Samuel WestOne other aspect of the general design that I wasn’t entirely happy with, is that there are a number of moments when a character either observes something without other characters noticing, for example Vanya catching Astrov and Yelena in an embrace, or when someone talks about another character out of their earshot, as when Vanya criticises his brother. The Vaudeville stage isn’t that wide, and with the sets as detailed as they are, it is fairly impossible to provide enough visible space between the onlookers and the others to give a credible impression that one bunch of actors can’t see what’s going on at the other end of the stage. Yes I know this is one of those theatrical things where you have to suspend belief, but actually I found it quite hard to suspend it to that extent.

Anna FrielKen Stott is a brilliant Vanya. He’s gruff and blustery, passionate and outspoken, but it’s easy to see that’s mainly a front and that deep down he’s a pretty inadequate human being. He could have done something with his life – maybe – his criticising mother (a suitably stern and grumpy Anna Carteret) certainly thinks so; but then he’s 53 and she still doesn’t treat him as an adult, so I don’t suppose he cares what she thinks. He is equally critical of Serebryakov, who has enjoyed some distant success, and Ken Stott plays Vanya’s dismissiveness of his brother’s achievements with a very credible glee. The scene where Vanya shoots his brother is a delight; both Mr Stott and Paul Freeman as the hideously self-obsessed Serebryakov react hilariously to the outcome.

Laura CarmichaelTwo other scenes that worked really well – and brought out the humour in the sadness – were the encounter between Astrov (Samuel West giving a great performance of charming inanity) and Yelena (Anna Friel giving equal weight to the character’s mischievousness and sense of total defeat) when she feigns interest in the doctor’s map collection in order to get his attention, ostensibly to find out if he fancies Sonya. He goes all anorakky about it and she fails to convince any interest in the dull old maps whatsoever; June WatsonMrs C and I both recognised some of the worst defects in our own personalities there, just as I expect millions of people have done for the last 114 years. I also very much liked the scene in Act Four where Vanya and the Doctor are sitting side by side on Vanya’s bed and he can no longer control his great sadness at the way life has turned out. It was a very moving conversation, played to perfection by Messrs Stott and West.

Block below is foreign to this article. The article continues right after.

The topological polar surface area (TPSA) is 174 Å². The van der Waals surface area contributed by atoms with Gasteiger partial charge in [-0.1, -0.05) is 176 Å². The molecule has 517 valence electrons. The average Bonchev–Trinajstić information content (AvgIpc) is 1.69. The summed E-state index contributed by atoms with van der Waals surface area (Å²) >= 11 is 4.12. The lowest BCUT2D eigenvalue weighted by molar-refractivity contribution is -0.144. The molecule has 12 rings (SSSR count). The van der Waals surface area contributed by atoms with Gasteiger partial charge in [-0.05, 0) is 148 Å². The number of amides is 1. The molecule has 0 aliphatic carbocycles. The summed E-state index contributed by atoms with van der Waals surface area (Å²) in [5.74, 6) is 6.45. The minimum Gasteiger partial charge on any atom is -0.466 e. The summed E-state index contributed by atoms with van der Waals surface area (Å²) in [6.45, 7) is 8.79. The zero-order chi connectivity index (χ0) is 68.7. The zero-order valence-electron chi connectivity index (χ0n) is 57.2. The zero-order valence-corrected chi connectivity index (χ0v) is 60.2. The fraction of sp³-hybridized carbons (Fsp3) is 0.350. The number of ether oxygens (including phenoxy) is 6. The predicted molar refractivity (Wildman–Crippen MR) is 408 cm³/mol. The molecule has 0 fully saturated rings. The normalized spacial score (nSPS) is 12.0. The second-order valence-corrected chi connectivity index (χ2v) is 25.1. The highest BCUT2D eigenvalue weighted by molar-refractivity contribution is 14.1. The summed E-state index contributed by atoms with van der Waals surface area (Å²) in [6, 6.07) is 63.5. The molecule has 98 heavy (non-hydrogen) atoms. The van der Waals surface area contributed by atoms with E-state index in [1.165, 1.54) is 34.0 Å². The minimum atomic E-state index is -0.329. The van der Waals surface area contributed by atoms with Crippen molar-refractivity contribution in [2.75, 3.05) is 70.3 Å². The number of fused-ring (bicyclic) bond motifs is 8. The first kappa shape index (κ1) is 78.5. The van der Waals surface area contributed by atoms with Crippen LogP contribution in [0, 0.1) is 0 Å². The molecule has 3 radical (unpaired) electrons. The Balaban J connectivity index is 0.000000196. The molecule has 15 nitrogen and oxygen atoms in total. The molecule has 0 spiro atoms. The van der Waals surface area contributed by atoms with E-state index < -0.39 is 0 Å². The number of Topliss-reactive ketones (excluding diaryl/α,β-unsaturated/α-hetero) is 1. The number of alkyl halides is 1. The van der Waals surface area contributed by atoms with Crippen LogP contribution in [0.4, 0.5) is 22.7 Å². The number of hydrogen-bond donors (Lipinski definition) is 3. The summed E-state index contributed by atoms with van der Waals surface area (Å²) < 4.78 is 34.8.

Mark HadfieldLaura Carmichael plays the hopeless Sonya with quiet dignity and gives a very convincing performance of someone who clings on to the tiniest hope even though she knows it’s absolutely fatuous. June Watson’s Marina is a kindly and strong old Chekhovian retainer and the always reliable Mark Hadfield brings out both the humour and the weakness of the wretched old landowner Telyegin.

All in all it’s a very satisfying and straightforward presentation of a thought provoking and still relevant play. Definitely recommended.